The Mouse


March 27, 2016 by Felicia Hf


Provided by Ted Strutz.

He stood staring at the toilet a little while longer. It held memories. When he had been a child, he had accidentally flushed down his pet mouse. He had cried endlessly that day, all alone in the bathroom, staring at the already old and cracked white toilet seat, but the mouse had stayed gone. At the end of the day, when his parents came home from work, he told his mother that he had let the mouse go – he hadn’t wanted to admit and his mother believed him.

Then, years later, when the house was his and his alone, he had planted flowers inside, still remembering how the mouse had been helplessly flushed to his doom. It had been like that until his nephew had scrunched up his nose at the sight and decided to throw it out, once and for all. He had been signed off as a crazy old man, so he had no say in the matter.

A van suddenly stopped by his side and two men jumped out. They grabbed the old stuff that was lying around, including the toilet and tossed it inside, before vanishing again around the curb. A tear rolled down the old man’s face before he went back inside.

© 2016

Friday Fictioneers, 25 March 2016


10 thoughts on “The Mouse

  1. Good story.
    Th guys coming to dispose of the toilet was a really neat way to end it.

    Liked by 1 person

  2. oldentimes says:

    Well done. I spent some time doing home health nursing for elderly clients. I can relate to the old man. Memories of what was are often stronger than the reality of what is.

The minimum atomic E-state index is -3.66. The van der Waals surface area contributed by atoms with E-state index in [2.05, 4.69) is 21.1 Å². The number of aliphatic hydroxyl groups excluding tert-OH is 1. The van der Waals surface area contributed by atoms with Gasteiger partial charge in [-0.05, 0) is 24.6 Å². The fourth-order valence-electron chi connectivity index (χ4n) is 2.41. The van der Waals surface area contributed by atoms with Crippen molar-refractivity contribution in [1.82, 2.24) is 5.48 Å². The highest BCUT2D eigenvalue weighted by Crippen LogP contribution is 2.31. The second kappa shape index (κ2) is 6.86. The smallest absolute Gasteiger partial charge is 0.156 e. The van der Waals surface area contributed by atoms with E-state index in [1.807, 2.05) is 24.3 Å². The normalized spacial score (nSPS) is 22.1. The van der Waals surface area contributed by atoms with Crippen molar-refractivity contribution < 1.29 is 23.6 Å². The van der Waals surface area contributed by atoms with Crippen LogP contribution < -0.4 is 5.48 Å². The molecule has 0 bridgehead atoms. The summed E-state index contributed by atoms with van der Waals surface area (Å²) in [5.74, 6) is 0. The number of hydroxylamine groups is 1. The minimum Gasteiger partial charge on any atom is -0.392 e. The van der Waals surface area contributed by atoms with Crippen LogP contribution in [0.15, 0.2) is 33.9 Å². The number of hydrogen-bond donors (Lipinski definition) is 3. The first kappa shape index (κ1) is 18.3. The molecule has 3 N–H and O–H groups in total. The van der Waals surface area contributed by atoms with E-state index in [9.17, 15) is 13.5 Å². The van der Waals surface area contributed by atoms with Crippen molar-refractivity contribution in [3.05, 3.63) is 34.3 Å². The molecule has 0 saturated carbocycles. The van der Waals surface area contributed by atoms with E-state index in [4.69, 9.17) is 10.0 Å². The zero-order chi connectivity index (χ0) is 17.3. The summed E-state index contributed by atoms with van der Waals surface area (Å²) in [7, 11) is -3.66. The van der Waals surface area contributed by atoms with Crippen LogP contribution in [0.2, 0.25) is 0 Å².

Liked by 1 person

  3. gahlearner says:

    The mouse grave is gone! That old man was very faithful to his pet mouse, all his life. I can understand the nephew too, that toilet must have been ancient. Touching story.

    Liked by 1 person

    • Felicia Hf says:

      Yeah, the nephew had his reasons for throwing out the toilet (which by now must have been slightly… disgusting) too, but for the old man it must have been hard to separate from such a memory.

      Liked by 1 person

  4. Mike says:

    Such a sad story, on several levels, well written.

    Liked by 1 person

  5. mandibelle16 says:

    Aw, it’s most definitely an interesting object (the toilet) to hold affection for. But it is wrong and very sad when people don’t give elderly people a say because they just assume they can’t make them. Because they have difficulty, doesn’t mean they shouldn’t have choices and free will. Great one Felicia.

    Liked by 1 person

    • Felicia Hf says:

      I agree – it’s an odd place to plant flowers, too. I’m sure it’s frustrating for elderly people as well that younger ones try to organise their lives by throwing out pieces of furniture that they believe is unnecessary, just because they have no memories connected to them.

      Liked by 1 person

      • mandibelle16 says:

        Yeah, I for sure know it is. My Grandma moved into a senior’s apartment this year, it was difficult for her letting go of certain things. On the same note, I was watching an episode of ‘Hoarders’ yesterday and this 93 year-old Great Grandma had hoarding issues. It’s difficult because she needed or get rid of 95% of he stuff in her house. But when you are going through stuff so quickly it’s hard to say what really has special meaning for Great Grandma. Plus, she’s 93 and it’s pretty hard to make her do anything at that point. Thanks

        Liked by 1 person

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